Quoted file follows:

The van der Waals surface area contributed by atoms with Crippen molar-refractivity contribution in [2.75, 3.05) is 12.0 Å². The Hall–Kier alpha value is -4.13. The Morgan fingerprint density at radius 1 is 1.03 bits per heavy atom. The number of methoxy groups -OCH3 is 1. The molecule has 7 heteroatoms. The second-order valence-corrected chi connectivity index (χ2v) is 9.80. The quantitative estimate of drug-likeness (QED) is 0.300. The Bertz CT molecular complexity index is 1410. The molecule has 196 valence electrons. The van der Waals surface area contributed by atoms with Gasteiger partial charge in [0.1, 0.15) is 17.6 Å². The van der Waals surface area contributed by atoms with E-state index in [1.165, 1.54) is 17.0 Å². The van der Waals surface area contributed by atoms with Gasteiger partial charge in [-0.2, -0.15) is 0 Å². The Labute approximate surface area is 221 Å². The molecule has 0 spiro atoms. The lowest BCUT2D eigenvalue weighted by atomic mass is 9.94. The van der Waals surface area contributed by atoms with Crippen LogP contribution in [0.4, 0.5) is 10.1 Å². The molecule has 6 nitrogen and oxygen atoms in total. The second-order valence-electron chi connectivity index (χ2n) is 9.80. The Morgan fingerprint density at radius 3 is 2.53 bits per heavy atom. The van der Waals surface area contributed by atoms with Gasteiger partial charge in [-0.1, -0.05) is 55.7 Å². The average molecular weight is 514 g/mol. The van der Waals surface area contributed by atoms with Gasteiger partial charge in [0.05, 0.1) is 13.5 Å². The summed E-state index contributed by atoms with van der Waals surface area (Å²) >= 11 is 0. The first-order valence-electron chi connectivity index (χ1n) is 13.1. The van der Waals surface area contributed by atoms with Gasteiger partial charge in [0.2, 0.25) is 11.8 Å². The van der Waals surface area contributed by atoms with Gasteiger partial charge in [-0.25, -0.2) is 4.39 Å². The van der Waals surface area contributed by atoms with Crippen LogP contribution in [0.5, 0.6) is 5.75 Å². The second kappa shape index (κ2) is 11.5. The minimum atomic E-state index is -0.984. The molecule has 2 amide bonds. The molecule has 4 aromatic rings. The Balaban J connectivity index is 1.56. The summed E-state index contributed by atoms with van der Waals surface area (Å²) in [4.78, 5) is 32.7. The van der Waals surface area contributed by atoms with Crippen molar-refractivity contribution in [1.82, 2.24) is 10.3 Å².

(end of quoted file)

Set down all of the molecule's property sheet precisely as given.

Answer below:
The van der Waals surface area contributed by atoms with Crippen molar-refractivity contribution in [2.75, 3.05) is 12.0 Å². The Hall–Kier alpha value is -4.13. The Morgan fingerprint density at radius 1 is 1.03 bits per heavy atom. The number of methoxy groups -OCH3 is 1. The molecule has 7 heteroatoms. The second-order valence-corrected chi connectivity index (χ2v) is 9.80. The quantitative estimate of drug-likeness (QED) is 0.300. The Bertz CT molecular complexity index is 1410. The molecule has 196 valence electrons. The van der Waals surface area contributed by atoms with Gasteiger partial charge in [0.1, 0.15) is 17.6 Å². The van der Waals surface area contributed by atoms with E-state index in [1.165, 1.54) is 17.0 Å². The van der Waals surface area contributed by atoms with Gasteiger partial charge in [-0.2, -0.15) is 0 Å². The Labute approximate surface area is 221 Å². The molecule has 0 spiro atoms. The lowest BCUT2D eigenvalue weighted by atomic mass is 9.94. The van der Waals surface area contributed by atoms with Crippen LogP contribution in [0.4, 0.5) is 10.1 Å². The molecule has 6 nitrogen and oxygen atoms in total. The second-order valence-electron chi connectivity index (χ2n) is 9.80. The Morgan fingerprint density at radius 3 is 2.53 bits per heavy atom. The van der Waals surface area contributed by atoms with Gasteiger partial charge in [-0.1, -0.05) is 55.7 Å². The average molecular weight is 514 g/mol. The van der Waals surface area contributed by atoms with Gasteiger partial charge in [0.05, 0.1) is 13.5 Å². The summed E-state index contributed by atoms with van der Waals surface area (Å²) >= 11 is 0. The first-order valence-electron chi connectivity index (χ1n) is 13.1. The van der Waals surface area contributed by atoms with Gasteiger partial charge in [0.2, 0.25) is 11.8 Å². The van der Waals surface area contributed by atoms with Gasteiger partial charge in [-0.25, -0.2) is 4.39 Å². The van der Waals surface area contributed by atoms with Crippen LogP contribution in [0.5, 0.6) is 5.75 Å². The second kappa shape index (κ2) is 11.5. The minimum atomic E-state index is -0.984. The molecule has 2 amide bonds. The molecule has 4 aromatic rings. The Balaban J connectivity index is 1.56. The summed E-state index contributed by atoms with van der Waals surface area (Å²) in [4.78, 5) is 32.7. The van der Waals surface area contributed by atoms with Crippen molar-refractivity contribution in [1.82, 2.24) is 10.3 Å².